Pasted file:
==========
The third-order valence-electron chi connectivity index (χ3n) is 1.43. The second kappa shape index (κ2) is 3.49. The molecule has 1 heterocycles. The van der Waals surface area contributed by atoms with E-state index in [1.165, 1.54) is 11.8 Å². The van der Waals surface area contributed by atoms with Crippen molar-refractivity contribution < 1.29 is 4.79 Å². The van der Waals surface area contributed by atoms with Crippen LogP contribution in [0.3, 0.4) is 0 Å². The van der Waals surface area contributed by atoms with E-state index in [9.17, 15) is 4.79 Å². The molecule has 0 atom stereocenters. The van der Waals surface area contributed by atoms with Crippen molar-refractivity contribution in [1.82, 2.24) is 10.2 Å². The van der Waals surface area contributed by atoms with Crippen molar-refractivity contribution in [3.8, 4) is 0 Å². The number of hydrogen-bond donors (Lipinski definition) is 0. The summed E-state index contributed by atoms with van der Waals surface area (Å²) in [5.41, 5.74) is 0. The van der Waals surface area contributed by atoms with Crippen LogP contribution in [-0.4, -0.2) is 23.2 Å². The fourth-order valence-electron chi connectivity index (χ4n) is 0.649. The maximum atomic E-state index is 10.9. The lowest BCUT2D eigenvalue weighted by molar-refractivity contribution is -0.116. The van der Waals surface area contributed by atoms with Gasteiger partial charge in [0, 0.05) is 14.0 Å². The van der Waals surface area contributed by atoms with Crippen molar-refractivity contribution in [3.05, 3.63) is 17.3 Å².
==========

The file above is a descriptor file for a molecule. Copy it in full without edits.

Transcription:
The third-order valence-electron chi connectivity index (χ3n) is 1.43. The second kappa shape index (κ2) is 3.49. The molecule has 1 heterocycles. The van der Waals surface area contributed by atoms with E-state index in [1.165, 1.54) is 11.8 Å². The van der Waals surface area contributed by atoms with Crippen molar-refractivity contribution < 1.29 is 4.79 Å². The van der Waals surface area contributed by atoms with Crippen LogP contribution in [0.3, 0.4) is 0 Å². The van der Waals surface area contributed by atoms with E-state index in [9.17, 15) is 4.79 Å². The molecule has 0 atom stereocenters. The van der Waals surface area contributed by atoms with Crippen molar-refractivity contribution in [1.82, 2.24) is 10.2 Å². The van der Waals surface area contributed by atoms with Crippen molar-refractivity contribution in [3.8, 4) is 0 Å². The number of hydrogen-bond donors (Lipinski definition) is 0. The summed E-state index contributed by atoms with van der Waals surface area (Å²) in [5.41, 5.74) is 0. The van der Waals surface area contributed by atoms with Crippen LogP contribution in [-0.4, -0.2) is 23.2 Å². The fourth-order valence-electron chi connectivity index (χ4n) is 0.649. The maximum atomic E-state index is 10.9. The lowest BCUT2D eigenvalue weighted by molar-refractivity contribution is -0.116. The van der Waals surface area contributed by atoms with Gasteiger partial charge in [0, 0.05) is 14.0 Å². The van der Waals surface area contributed by atoms with Crippen molar-refractivity contribution in [3.05, 3.63) is 17.3 Å².